Burundi’s opposition Party of Workers and Democracy began a countrywide campaign against government liberalization of the coffee industry, which it said was giving national wealth to foreign companies.
The political group and two student unions are gathering signatures from rural people, farmers and coffee industry officials across the East African nation, party leader Paul Nkunzimana told reporters yesterday in Bujumbura, the capital.
Coffee equipment worth more than $25 million “was given to private operators at only $3 million,” Nkunzimana said.
Burundi earns 70 percent of its foreign exchange from coffee, according to the African Development Bank. The government plans to sell or has sold all 145 coffee-washing stations to private companies, a process urged by the World Bank as a condition for budget support.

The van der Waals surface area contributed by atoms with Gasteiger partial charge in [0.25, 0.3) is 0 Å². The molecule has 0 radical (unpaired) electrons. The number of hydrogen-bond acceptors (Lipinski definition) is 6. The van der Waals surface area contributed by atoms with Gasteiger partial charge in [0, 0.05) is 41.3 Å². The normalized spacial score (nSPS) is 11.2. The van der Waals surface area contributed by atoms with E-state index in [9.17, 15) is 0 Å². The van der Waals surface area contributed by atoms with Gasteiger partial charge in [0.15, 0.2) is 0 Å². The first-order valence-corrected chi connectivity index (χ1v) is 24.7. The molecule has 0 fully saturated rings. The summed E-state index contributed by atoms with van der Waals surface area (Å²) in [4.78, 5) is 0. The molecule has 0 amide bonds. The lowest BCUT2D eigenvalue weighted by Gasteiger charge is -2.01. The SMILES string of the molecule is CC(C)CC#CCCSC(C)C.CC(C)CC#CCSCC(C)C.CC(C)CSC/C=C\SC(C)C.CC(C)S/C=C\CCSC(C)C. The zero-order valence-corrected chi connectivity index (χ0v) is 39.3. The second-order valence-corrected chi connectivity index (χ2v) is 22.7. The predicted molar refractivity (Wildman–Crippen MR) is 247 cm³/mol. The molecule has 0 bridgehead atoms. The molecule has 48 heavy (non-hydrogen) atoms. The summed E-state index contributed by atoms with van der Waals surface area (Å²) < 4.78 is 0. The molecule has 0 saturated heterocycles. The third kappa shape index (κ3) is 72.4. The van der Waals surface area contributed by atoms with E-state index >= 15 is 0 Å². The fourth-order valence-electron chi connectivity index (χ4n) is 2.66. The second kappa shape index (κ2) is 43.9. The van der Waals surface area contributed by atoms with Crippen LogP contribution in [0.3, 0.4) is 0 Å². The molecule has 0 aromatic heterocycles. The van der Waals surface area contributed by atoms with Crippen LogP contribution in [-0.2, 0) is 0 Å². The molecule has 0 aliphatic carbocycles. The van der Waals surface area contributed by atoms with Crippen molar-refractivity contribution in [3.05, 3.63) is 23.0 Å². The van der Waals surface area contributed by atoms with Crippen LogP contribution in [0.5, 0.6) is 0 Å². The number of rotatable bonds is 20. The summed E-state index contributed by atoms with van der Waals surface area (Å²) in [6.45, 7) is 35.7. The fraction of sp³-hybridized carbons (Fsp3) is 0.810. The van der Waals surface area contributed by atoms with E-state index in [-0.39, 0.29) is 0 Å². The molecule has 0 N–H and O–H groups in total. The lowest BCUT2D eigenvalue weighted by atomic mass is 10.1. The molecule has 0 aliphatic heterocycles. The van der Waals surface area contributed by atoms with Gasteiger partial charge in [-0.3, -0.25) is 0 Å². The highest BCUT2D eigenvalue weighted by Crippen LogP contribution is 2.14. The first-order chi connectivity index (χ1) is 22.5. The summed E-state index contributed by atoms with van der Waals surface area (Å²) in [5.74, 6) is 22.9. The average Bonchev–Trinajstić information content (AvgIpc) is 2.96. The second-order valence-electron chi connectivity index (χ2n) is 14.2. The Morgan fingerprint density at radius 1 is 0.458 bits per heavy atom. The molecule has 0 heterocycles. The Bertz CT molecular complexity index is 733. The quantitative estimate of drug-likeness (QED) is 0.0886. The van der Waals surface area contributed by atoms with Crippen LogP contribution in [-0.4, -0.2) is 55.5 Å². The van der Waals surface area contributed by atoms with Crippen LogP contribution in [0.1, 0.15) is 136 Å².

Privatization Minister Issa Ngendakumana did not answer three calls to his office seeking comment.
Burundi grows mainly arabica coffee and on June 11 forecast production to more than double to 27,819 metric tons. More than two-thirds of Burundians live in poverty, according to the International Monetary Fund.
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